I’d also like to experiment with AI, just for some personal applications.  And, in general, I wish I could get back to doing more programming.  It’s been a long time since I’ve done that.

I’d also like to have time to do some writing, especially on professional development and consulting.  And I’d like to bring out a new version of my Effective Speaking book.

The desire to learn, apply, and teach is part of my nature.  Teaching is one of my question marks, though.  I have always enjoyed teaching, but, honestly, I seem to enjoy it less now.  Maybe it’s because I simply need to teach new things.  Or maybe it’s that, to me, technology has depersonalized teaching in the same way it seems to depersonalize everything else.

Then, there’s my profession – systems engineering.  It pays most of the bills and keeps me at the center of complexity (and always on the edge chaos).  It’s also “who I am” and “what I do.”  I’ll miss it when it’s gone.

How do I bring these disparate things together into a meaningful whole?

If only I could be a systems philosopher.

Trading Off Capabilities

My experience has been that net expense reductions in a mature organization almost always result in a loss of longer-term operational capabilities.  They rarely produce a net efficiency improvement.  Usually, there’s a corresponding reduction in value, quality, or capability.  It’s a trade-off.  The key is whether you understand the trade-off or not. If you understand it, fine.  But if not – if it manifests itself as an unintended consequence – then not so fine.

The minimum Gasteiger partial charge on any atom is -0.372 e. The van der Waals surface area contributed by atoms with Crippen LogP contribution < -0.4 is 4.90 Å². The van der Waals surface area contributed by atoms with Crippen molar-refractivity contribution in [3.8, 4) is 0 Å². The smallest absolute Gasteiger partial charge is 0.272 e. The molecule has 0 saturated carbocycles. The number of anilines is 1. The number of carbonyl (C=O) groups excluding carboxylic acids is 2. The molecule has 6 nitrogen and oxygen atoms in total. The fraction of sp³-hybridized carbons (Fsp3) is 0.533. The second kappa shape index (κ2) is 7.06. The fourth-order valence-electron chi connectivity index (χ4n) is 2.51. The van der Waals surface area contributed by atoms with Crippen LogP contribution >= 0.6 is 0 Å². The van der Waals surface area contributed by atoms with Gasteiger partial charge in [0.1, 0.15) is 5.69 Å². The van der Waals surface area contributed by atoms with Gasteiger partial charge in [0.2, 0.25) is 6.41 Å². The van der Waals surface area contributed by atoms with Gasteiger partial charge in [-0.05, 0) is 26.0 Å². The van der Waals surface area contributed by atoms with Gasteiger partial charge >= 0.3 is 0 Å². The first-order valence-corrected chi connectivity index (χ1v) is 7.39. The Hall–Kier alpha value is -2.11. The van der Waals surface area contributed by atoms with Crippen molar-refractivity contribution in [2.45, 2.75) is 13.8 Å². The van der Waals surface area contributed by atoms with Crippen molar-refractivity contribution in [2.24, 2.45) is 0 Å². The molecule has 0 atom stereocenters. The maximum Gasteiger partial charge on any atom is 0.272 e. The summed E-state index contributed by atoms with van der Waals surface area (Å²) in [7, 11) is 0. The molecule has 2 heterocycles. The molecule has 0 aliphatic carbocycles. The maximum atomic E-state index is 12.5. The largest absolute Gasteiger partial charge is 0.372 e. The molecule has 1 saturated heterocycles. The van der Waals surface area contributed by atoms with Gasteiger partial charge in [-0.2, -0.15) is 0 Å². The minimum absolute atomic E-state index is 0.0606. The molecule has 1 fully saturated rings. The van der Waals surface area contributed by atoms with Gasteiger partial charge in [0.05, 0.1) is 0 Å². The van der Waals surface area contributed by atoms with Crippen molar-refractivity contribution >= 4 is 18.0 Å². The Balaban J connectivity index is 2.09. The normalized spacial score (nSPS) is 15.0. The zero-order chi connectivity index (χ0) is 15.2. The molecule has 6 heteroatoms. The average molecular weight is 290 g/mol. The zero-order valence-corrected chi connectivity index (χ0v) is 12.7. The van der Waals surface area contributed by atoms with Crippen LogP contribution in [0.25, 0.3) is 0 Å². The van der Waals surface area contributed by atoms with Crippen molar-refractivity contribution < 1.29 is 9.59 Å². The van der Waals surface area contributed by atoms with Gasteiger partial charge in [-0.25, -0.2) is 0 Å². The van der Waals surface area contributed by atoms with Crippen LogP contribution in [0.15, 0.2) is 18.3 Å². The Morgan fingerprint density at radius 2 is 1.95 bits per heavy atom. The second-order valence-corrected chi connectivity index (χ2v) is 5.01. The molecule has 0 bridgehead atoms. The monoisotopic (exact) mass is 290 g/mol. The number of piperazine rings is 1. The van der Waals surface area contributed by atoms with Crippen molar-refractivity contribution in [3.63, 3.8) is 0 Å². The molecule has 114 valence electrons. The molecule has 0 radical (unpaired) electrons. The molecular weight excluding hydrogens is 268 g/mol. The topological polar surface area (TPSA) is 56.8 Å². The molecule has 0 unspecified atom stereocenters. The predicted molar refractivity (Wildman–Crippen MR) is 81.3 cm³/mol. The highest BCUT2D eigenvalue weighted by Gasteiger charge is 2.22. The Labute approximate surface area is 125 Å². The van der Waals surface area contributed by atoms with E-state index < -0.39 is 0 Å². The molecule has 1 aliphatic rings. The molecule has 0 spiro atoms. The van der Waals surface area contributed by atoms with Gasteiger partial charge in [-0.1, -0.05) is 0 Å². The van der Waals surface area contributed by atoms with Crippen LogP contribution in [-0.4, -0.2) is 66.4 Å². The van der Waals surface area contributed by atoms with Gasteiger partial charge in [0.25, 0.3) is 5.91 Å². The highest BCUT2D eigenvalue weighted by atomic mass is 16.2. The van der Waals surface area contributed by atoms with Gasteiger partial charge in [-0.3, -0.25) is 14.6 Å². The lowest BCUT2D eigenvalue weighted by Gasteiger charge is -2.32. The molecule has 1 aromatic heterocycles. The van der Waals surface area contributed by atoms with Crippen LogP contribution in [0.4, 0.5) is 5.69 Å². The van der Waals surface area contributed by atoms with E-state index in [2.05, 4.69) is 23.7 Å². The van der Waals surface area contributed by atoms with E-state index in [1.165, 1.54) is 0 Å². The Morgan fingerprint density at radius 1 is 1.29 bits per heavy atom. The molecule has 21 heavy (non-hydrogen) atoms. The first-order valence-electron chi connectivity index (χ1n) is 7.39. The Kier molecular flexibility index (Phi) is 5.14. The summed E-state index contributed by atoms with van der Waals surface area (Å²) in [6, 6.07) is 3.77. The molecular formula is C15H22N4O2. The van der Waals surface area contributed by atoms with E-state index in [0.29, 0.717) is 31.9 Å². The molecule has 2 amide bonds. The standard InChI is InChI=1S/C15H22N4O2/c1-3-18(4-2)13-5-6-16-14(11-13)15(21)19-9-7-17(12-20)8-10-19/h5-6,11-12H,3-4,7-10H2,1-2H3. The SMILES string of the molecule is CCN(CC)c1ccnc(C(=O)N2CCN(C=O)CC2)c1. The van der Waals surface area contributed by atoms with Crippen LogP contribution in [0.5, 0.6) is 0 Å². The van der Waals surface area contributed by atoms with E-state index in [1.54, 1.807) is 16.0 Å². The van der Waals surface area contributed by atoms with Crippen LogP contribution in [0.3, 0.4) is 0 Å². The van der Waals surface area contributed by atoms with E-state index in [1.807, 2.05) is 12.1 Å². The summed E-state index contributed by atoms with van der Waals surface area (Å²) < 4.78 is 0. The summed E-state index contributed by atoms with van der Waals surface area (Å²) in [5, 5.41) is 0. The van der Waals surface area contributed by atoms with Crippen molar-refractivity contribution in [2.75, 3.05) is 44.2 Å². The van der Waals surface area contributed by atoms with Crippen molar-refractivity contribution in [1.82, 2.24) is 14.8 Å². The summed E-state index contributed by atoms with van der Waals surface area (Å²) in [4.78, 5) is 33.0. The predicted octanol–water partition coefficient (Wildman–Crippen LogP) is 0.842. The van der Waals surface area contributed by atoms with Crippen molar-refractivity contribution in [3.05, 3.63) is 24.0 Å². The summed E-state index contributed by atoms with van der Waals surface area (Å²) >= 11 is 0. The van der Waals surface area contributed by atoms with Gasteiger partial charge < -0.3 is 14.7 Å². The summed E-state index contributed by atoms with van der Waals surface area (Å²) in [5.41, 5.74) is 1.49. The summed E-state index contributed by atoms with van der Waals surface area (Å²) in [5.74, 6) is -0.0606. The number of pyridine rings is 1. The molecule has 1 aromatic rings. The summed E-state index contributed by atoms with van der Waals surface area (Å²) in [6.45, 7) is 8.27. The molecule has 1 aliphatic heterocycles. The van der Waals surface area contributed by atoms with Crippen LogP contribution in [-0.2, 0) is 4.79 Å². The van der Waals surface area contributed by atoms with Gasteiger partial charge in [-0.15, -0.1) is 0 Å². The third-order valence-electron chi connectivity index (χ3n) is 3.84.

I saw an article recently in the Navy Times that captured the same idea.  I’ll post the link below, but here’s the paragraph that really caught my attention.  It’s an excellent example of what I tell my students.

From: https://www.navytimes.com/news/your-navy/2017/12/14/new-secnav-report-criticizes-navy-culture-and-top-brass-decisions/

“However, the cumulative effects of well-meaning decisions designed to achieve short-term operational effectiveness and efficiencies have often produced unintended negative consequences which, in turn degraded necessary long-term operational capability.”


Generic Planning Checklist (Part 2)

This post is a continuation of the sample checklist I introduced in my last post.  Let’s look at items 8-14.

  1.  Hardware Configurations
    • All devices and features supported?  Any compatibility issues?
    • How was hardware configuration validated?
    • Correct quantity and types of adapters, cables, and connectors?
    • Correct power, plug, and receptacles configured?
    • Firmware or microcode levels correct?
  2. Software Configurations
    • All components at required version and level?
    • Any maintenance to apply?
    • Have new products been properly licensed?
  3. Network Configurations
    • Any network address changes?
    • Any required firewall changes?
    • Connector and cabling components in place?
  4. Support Plans
    • Warranty understood?
    • Maintenance agreements in place?
    • Procedures documented for obtaining technical support?
  5. Service Offerings
    • Contract services required?
    • Agreements (contracts, SOW) in place?
    • Scheduling completed?
  6. Systems Management
    • Backup/recovery plans in place?
    • Problem management processes understood?
    • Change management processes understood?
    • Availability management process understood?